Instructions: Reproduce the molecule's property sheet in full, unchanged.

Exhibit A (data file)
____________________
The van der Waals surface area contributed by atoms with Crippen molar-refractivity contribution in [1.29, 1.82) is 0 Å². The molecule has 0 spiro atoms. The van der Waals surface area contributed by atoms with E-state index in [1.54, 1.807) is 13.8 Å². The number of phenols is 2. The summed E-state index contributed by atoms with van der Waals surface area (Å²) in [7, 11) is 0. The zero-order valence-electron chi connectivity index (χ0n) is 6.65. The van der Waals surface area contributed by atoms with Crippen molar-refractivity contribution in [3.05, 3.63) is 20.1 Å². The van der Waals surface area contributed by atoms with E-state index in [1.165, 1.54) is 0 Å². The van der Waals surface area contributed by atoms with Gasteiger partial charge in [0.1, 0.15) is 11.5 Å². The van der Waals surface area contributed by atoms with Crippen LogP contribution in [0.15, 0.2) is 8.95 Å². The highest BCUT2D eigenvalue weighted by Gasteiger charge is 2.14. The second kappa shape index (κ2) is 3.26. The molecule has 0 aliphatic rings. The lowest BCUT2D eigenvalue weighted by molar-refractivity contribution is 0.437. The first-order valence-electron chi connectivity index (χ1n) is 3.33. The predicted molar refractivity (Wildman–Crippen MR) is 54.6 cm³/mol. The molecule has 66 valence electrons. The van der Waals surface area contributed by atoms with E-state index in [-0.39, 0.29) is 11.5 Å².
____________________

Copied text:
The van der Waals surface area contributed by atoms with Crippen molar-refractivity contribution in [1.29, 1.82) is 0 Å². The molecule has 0 spiro atoms. The van der Waals surface area contributed by atoms with E-state index in [1.54, 1.807) is 13.8 Å². The number of phenols is 2. The summed E-state index contributed by atoms with van der Waals surface area (Å²) in [7, 11) is 0. The zero-order valence-electron chi connectivity index (χ0n) is 6.65. The van der Waals surface area contributed by atoms with Crippen molar-refractivity contribution in [3.05, 3.63) is 20.1 Å². The van der Waals surface area contributed by atoms with E-state index in [1.165, 1.54) is 0 Å². The van der Waals surface area contributed by atoms with Gasteiger partial charge in [0.1, 0.15) is 11.5 Å². The van der Waals surface area contributed by atoms with Crippen LogP contribution in [0.15, 0.2) is 8.95 Å². The highest BCUT2D eigenvalue weighted by Gasteiger charge is 2.14. The second kappa shape index (κ2) is 3.26. The molecule has 0 aliphatic rings. The lowest BCUT2D eigenvalue weighted by molar-refractivity contribution is 0.437. The first-order valence-electron chi connectivity index (χ1n) is 3.33. The predicted molar refractivity (Wildman–Crippen MR) is 54.6 cm³/mol. The molecule has 66 valence electrons. The van der Waals surface area contributed by atoms with E-state index in [-0.39, 0.29) is 11.5 Å².